How did people travel to remote islands like Easter Island?

How did people get to the Easter islands?

Linguists estimate Easter Island’s first inhabitants arrived around AD 400, and most agree that they came from East Polynesia. The archaeological record suggests a somewhat later date of settlement, between AD 700 and 800. As early as BC 5500 people in Melanesia were voyaging in boats and trading in obsidian.

How do you travel around Easter Island?

As a result, the only practical way of traveling to Easter Island is by plane. Be aware that flights are regularly delayed due to high winds, meaning you may find yourself waiting around in Santiago or on the island itself for an additional day.

What did the Europeans do to Easter Island?

“Once Europeans arrive on the island, there are many documented tragic events due to disease, murder, slave raiding and other conflicts,” says anthropologist Carl Lipo from Binghamton University in New York. “These events are entirely extrinsic to the islanders and have, undoubtedly, devastating effects.”

How did the statues get on Easter Island?

So who put the Easter Island statues here? It is believe that it was the Rapa Nui people, Polynesians who sailed here from other pacific islands that put the Easter Island statues there. Although other theories suggest that they could have arrived from South America.

Was there cannibalism on Easter Island?

In this story, made popular by geographer Jared Diamond’s bestselling book Collapse, the Indigenous people of the island, the Rapanui, so destroyed their environment that, by around 1600, their society fell into a downward spiral of warfare, cannibalism, and population decline.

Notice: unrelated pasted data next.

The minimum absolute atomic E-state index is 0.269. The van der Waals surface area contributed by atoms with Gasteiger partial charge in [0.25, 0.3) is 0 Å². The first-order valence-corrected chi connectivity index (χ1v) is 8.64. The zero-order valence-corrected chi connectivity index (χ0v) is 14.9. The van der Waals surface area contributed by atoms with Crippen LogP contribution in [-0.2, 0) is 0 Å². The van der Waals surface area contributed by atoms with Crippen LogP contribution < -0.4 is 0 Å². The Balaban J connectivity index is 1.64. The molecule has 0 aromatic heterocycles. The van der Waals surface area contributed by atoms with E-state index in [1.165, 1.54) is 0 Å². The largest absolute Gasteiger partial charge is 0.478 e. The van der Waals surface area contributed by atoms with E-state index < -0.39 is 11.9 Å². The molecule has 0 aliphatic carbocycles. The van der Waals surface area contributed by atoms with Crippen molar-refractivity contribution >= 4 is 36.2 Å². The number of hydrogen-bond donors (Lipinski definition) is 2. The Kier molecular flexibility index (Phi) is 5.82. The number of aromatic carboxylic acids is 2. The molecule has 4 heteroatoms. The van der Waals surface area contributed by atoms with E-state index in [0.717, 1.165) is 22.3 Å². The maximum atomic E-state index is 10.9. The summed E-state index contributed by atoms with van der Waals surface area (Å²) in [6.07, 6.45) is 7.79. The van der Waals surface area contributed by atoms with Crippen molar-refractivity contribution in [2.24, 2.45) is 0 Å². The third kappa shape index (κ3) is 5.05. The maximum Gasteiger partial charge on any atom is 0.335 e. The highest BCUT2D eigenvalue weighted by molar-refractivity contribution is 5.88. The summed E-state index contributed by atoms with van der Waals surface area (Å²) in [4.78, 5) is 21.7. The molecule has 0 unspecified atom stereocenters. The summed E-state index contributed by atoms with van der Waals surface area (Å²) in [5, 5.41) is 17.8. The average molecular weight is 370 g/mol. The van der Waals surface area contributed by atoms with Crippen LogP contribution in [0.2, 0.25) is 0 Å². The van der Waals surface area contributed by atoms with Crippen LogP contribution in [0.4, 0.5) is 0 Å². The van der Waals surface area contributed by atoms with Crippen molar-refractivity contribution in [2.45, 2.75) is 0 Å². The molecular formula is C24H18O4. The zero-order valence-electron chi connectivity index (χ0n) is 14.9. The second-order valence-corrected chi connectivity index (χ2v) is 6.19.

What destroyed Easter Island?

Around 1200 A.D., their growing numbers and an obsession with building moai led to increased pressure on the environment. By the end of the 17th century, the Rapanui had deforested the island, triggering war, famine and cultural collapse.

Can I travel to Easter Island Covid?

If you are not up to date with your COVID-19 vaccines, avoid travel to Easter Island. Even if you are up to date with your COVID-19 vaccines, you may still be at risk for getting and spreading COVID-19. Anyone 2 years or older should properly wear a well-fitting mask in indoor public spaces.

Is Easter Island worth visiting?

There are over 1,100 sites in the world and when you find them, they are almost always worth visiting. It was a dream of mine to visit Easter Island and it was quite special. A true bucket-list adventure. If you’re interested in history and culture as well as beautiful scenery, this is your kind of place.

Who owns Easter Island?


It lies in the southeastern Pacific Ocean in Oceania, and although it is still a distant 3,800 kilometres (2,360 miles) off its coast, Chile is the closest country to Easter Island. In 1888, Chile annexed the island, which remains a territory of the nation to this day, as part of the Chilean Valparaiso region.